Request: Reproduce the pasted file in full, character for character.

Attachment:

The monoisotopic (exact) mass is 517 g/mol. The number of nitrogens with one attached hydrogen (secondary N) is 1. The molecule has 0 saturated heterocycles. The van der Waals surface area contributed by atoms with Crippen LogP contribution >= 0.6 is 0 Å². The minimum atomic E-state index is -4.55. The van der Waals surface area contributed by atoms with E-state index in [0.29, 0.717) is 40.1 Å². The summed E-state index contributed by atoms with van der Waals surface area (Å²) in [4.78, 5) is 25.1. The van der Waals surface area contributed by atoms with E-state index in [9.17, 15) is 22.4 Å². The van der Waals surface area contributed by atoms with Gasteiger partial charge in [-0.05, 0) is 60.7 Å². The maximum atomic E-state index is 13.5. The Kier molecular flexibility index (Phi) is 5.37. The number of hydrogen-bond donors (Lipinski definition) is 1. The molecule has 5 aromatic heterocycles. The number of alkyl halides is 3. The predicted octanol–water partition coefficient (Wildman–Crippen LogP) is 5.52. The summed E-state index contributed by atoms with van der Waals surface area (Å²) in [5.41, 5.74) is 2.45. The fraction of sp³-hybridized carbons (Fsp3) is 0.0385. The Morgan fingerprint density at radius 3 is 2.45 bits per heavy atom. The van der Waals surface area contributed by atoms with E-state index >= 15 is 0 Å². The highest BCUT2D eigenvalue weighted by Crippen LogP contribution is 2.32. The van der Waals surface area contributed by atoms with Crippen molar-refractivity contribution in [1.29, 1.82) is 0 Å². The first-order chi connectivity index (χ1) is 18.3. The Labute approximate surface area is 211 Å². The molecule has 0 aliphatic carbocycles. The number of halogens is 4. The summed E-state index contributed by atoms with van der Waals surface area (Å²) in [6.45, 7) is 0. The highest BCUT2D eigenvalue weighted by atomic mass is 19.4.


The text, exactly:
The monoisotopic (exact) mass is 517 g/mol. The number of nitrogens with one attached hydrogen (secondary N) is 1. The molecule has 0 saturated heterocycles. The van der Waals surface area contributed by atoms with Crippen LogP contribution >= 0.6 is 0 Å². The minimum atomic E-state index is -4.55. The van der Waals surface area contributed by atoms with E-state index in [0.29, 0.717) is 40.1 Å². The summed E-state index contributed by atoms with van der Waals surface area (Å²) in [4.78, 5) is 25.1. The van der Waals surface area contributed by atoms with E-state index in [9.17, 15) is 22.4 Å². The van der Waals surface area contributed by atoms with Gasteiger partial charge in [-0.05, 0) is 60.7 Å². The maximum atomic E-state index is 13.5. The Kier molecular flexibility index (Phi) is 5.37. The number of hydrogen-bond donors (Lipinski definition) is 1. The molecule has 5 aromatic heterocycles. The number of alkyl halides is 3. The predicted octanol–water partition coefficient (Wildman–Crippen LogP) is 5.52. The summed E-state index contributed by atoms with van der Waals surface area (Å²) in [5.41, 5.74) is 2.45. The fraction of sp³-hybridized carbons (Fsp3) is 0.0385. The Morgan fingerprint density at radius 3 is 2.45 bits per heavy atom. The van der Waals surface area contributed by atoms with E-state index >= 15 is 0 Å². The highest BCUT2D eigenvalue weighted by Crippen LogP contribution is 2.32. The van der Waals surface area contributed by atoms with Crippen molar-refractivity contribution in [1.29, 1.82) is 0 Å². The first-order chi connectivity index (χ1) is 18.3. The Labute approximate surface area is 211 Å². The molecule has 0 aliphatic carbocycles. The number of halogens is 4. The summed E-state index contributed by atoms with van der Waals surface area (Å²) in [6.45, 7) is 0. The highest BCUT2D eigenvalue weighted by atomic mass is 19.4.